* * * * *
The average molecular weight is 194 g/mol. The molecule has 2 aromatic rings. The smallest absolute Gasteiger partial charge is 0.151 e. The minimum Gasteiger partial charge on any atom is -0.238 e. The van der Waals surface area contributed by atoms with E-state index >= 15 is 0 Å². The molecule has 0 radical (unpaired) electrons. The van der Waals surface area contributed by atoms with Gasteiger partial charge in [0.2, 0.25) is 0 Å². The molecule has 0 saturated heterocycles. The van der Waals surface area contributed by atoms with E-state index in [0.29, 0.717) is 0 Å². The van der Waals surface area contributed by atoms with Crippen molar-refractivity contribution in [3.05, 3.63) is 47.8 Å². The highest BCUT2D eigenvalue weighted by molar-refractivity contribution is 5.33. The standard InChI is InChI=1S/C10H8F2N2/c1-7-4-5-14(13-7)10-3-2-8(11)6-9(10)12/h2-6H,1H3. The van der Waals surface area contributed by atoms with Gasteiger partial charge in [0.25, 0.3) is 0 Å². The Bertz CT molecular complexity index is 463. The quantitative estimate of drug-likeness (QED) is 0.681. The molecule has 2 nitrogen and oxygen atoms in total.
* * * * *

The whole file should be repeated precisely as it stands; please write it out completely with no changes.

The average molecular weight is 194 g/mol. The molecule has 2 aromatic rings. The smallest absolute Gasteiger partial charge is 0.151 e. The minimum Gasteiger partial charge on any atom is -0.238 e. The van der Waals surface area contributed by atoms with E-state index >= 15 is 0 Å². The molecule has 0 radical (unpaired) electrons. The van der Waals surface area contributed by atoms with Gasteiger partial charge in [0.2, 0.25) is 0 Å². The molecule has 0 saturated heterocycles. The van der Waals surface area contributed by atoms with E-state index in [0.29, 0.717) is 0 Å². The van der Waals surface area contributed by atoms with Crippen molar-refractivity contribution in [3.05, 3.63) is 47.8 Å². The highest BCUT2D eigenvalue weighted by molar-refractivity contribution is 5.33. The standard InChI is InChI=1S/C10H8F2N2/c1-7-4-5-14(13-7)10-3-2-8(11)6-9(10)12/h2-6H,1H3. The van der Waals surface area contributed by atoms with Gasteiger partial charge in [0.25, 0.3) is 0 Å². The Bertz CT molecular complexity index is 463. The quantitative estimate of drug-likeness (QED) is 0.681. The molecule has 2 nitrogen and oxygen atoms in total.